Record-breaking Floyd settlement is bigger than the city’s already-anemic insurance fund
Civil rights attorney Ben Crump announces $27 million settlement with the city of Minneapolis for the police killing of George Floyd. He was joined on stage by members of Floyd’s family and city leaders including Mayor Jacob Frey (left) and Council President Lisa Bender (left).
The $27 million settlement of a civil lawsuit by the city of Minneapolis is one of the biggest police brutality payouts of its kind, eclipsing the balance of the city’s self-insurance fund and requiring the city to tap general fund reserves.
The city does not have outside insurance for these types of cases but rather is self-insured, which means city departments pay premiums into a city fund to cover such lawsuits and workers’ compensation claims.
In other words, Minneapolis residents cover the costs of these lawsuits through taxes and fees.
The self-insurance fund has an estimated $23.4 million for tort liabilities like police brutality cases, but that doesn’t take into account estimated payouts for other pending lawsuits. The final, audited balance won’t be known until mid-summer, according to city spokeswoman Sarah McKenzie.
According to the last year-end financial report available, 2019, the self-insurance fund was more than $20 million underwater, and that was before George Floyd died under the knee of a Minneapolis police officer. And the resulting protests and riots that led to numerous additional lawsuits by people maimed and injured by police who struggled to contain the fallout.
The city’s self-insurance problems are just one of a plethora of financial issues arising from the police killing of Floyd, as well the pandemic during the past year. Businesses were burned down and may not return. Other large employers like Target have announced they are reducing their downtown Minneapolis footprint.
During the March 12 press conference to announce the settlement, City Coordinator Mark Ruff acknowledged that “The city’s self-insurance fund is under pressure not just from tort liabilities but also from the workers’ compensation associated with many of our first responders separating during this time.”
About 200 police officers have applied for disability leave, many claiming post-traumatic stress disorder from the unrest following Floyd’s death.
But Ruff said city officials anticipated some of the liabilities, even as it struggled through a pandemic-induced recession that reduced sales tax revenue $40 million and parking revenue by $30 million, among other revenue sources.
“The city has prioritized making sure that we have enough in reserves, so while our self-insurance fund doesn’t have adequate money right now, we do have other reserves that we have set aside for these types of liabilities,” Ruff said.
He said city officials don’t think the settlement alone will require a property tax increase because the city saved about $24 million in extra 2019 revenue from investment income, licenses and permits to cover the expected liabilities. City officials retained more of a cushion in its general fund reserve than required — a minimum of 17% of unrestricted fund balances to absorb unforeseen shortfalls — knowing they were going to have to cover lawsuits, workers’ compensation cases and expenses associated with security for the trial of the four former police officers charged with Floyd’s killing.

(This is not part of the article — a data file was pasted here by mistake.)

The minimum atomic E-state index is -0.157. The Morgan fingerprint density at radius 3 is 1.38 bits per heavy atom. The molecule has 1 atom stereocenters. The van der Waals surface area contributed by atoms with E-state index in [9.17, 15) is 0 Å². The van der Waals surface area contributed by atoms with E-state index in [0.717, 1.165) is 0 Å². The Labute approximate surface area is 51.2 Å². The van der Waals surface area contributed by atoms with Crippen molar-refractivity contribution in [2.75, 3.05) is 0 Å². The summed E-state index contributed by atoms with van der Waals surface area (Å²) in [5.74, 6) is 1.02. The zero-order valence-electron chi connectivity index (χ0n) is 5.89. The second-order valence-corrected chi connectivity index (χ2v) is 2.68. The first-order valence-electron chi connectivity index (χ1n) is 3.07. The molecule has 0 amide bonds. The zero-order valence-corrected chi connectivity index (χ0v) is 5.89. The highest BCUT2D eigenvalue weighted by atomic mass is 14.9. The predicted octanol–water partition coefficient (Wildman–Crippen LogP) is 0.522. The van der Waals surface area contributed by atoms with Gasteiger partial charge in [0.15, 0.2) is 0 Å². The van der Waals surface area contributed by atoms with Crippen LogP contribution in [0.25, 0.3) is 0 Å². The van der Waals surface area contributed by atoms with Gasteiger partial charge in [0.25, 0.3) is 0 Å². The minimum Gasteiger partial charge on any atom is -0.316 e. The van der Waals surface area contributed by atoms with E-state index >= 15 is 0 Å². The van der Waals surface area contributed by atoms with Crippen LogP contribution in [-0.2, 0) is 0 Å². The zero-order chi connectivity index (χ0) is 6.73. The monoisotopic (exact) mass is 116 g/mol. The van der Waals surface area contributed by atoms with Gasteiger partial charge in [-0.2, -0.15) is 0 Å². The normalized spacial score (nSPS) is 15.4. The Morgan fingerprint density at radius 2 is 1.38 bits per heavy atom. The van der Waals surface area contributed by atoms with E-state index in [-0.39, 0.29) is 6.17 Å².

The city has about 185 pending claims and lawsuits dating back six years.
Before the Floyd family settlement, the previous state record was a $20 million wrongful death settlement with the family of Justine Ruszczyk Damond. The Australian woman was shot and killed in 2017 by former Minneapolis police officer Mohamed Noor after she called 911 to report a possible assault in her neighborhood.
The Floyd settlement eclipses the total payouts for 274 police misconduct cases from 2003 to 2019, according to an MPR analysis. Police misconduct payouts and use of force cases had been dropping in recent years, before the Damond case.
Because of the continued high volume of cases, however, the amount the police department pays in premiums to the self-insurance fund have increased in recent years, although city officials did not provide exact amounts.
The self-insurance fund was routinely underfunded in the 1990s, until former Mayor R.T. Rybak increased property taxes to shore it up in the early 2000s.
A now-defunct citizens’ group pushed a petition drive in 2016 that would have required police officers to buy liability insurance, but it conflicted with state law requiring cities to insure officers. The Minneapolis City Council voted against putting the proposal on the ballot.
After Floyd’s death, a group called Communities United Against Police Brutality again proposed requiring the city’s police officers to carry liability insurance to discourage them from using unnecessary force. The city would pay a base rate, and officers would have to cover the cost of any additional coverage based on their history.
While some activists have called on ratings agencies to downgrade cities’ credit ratings if they have a history of police brutality or potential for riots, McKenzie said it’s too early to determine how the settlement might affect the ratings. The credit rating affects the interest rate the city pays when it borrows money. A Moody’s credit analysis released Tuesday gave the city a stable outlook, saying the city is well positioned for growth after the pandemic subsides. It didn’t mention the Floyd lawsuit.
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